Choosing a major is an important exercise.
To know if finance is right for you, carefully consider whether your skills align with the skills you need for finance. You also might want to consider whether a degree in Finance would suit your career preferences. Taking some introductory finance courses and talking to your teachers will help.
Consider What Subjects and Skills Are Your Strengths
The first part of this article considers what subject knowledge and skills you’ll need to study finance. If you enjoy math, Economics, and policy research and are comfortable using digital, argumentative, and research skills, finance may be right for you.
If these skills and subjects aren’t your strength, you should consider another major.
Consider What Career Fields You Want To Pursue
It’s essential to make sure your choice of major aligns with the career pathway you want to pursue. Once you complete your finance degree, you can become a financial advisor, banker, or financial analyst. As you get more experienced, you may be able to become a Chief Financial Officer.
These career pathways are explored in further detail below.
Financial Advisors work with individuals and companies to provide guidelines on managing money. This may include creating investment strategies and long-term financial plans. Financial advisors help clients with wealth maintenance and creation (source).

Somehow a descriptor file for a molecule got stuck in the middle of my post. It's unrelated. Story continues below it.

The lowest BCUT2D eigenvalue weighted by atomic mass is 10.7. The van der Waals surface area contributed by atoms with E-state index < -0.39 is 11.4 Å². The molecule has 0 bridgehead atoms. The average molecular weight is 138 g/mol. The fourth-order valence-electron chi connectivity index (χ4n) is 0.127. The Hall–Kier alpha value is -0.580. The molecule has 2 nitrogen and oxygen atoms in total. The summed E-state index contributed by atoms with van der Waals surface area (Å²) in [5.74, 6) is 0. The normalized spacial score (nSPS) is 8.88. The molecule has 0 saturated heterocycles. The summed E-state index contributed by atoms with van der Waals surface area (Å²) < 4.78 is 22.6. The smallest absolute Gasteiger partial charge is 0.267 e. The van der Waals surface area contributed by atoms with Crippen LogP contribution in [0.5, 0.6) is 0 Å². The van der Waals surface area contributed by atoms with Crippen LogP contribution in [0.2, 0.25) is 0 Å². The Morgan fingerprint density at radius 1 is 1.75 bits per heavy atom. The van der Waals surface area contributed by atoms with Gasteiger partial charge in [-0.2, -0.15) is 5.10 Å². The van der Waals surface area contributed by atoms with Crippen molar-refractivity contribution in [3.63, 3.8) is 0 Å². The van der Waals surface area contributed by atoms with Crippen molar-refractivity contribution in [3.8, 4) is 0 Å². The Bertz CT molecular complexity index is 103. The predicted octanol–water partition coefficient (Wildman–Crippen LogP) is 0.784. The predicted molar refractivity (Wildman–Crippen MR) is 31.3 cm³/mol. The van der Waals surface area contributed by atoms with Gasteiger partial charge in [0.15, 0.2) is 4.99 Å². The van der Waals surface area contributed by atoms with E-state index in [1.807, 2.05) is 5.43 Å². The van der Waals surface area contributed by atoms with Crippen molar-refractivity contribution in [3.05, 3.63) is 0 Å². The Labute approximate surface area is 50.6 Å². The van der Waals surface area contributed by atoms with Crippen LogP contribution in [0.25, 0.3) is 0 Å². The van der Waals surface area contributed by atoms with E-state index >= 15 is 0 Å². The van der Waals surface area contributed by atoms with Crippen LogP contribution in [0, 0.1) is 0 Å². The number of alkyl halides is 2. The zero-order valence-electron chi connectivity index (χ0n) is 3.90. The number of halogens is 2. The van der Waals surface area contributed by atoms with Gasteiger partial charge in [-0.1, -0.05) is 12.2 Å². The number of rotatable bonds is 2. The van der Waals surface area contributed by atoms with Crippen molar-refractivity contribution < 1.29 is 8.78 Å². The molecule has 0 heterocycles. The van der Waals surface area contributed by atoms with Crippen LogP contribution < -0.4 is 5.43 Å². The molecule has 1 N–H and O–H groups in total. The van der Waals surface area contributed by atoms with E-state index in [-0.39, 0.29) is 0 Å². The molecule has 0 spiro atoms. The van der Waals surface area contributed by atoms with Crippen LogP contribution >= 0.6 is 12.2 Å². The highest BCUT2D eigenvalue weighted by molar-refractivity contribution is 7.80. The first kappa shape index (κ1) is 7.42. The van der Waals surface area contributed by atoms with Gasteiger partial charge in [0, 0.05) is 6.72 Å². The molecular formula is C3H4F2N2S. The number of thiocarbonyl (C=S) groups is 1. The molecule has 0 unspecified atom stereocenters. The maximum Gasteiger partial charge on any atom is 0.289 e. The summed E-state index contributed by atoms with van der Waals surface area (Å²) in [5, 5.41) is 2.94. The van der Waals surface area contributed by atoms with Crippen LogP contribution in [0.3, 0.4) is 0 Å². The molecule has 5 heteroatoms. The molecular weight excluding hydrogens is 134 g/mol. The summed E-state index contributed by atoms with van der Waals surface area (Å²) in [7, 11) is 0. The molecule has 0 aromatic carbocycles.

Bankers can occupy a variety of roles within public and private banks. When client-facing, bankers can help with mortgages, loans, and opening checking and savings accounts. Bankers can also work to manage the bank’s finances and investments.
A degree in Finance will provide an excellent foundation to become a banker (source).
Financial analysts typically work with companies and large corporations. They gather and analyze financial data to create budgets, projections, and forecasts. There are several types of financial analysts, including a corporate development analyst and an equity analyst (source).
Chief Financial Officer
Once you have a significant amount of experience working in the field of Finance, you may then consider becoming a Chief Financial Officer (CFO) of a company. A CFO oversees all the financial operations within a company.
This includes experiences, transactions, and wealth management (source).
Try To Study Some Introductory Finance Courses
Another way to gauge whether finance is right for you is to study a little bit of this subject before choosing it as your major. You can do this by enrolling in an introductory course or reviewing basic finance textbooks.
Some digital introductory courses include:
- Introduction to Finance and Accounting Specialization hosted by the University of Pennsylvania on Coursera. This course focuses on concepts like cash flow, investments, and rate of return.
- Financial Markets from Yale University on Coursera. This is a highly rated course that focuses on concepts like securities, insurance, and analyses. It also focuses on leadership skills and needs within the field of Finance.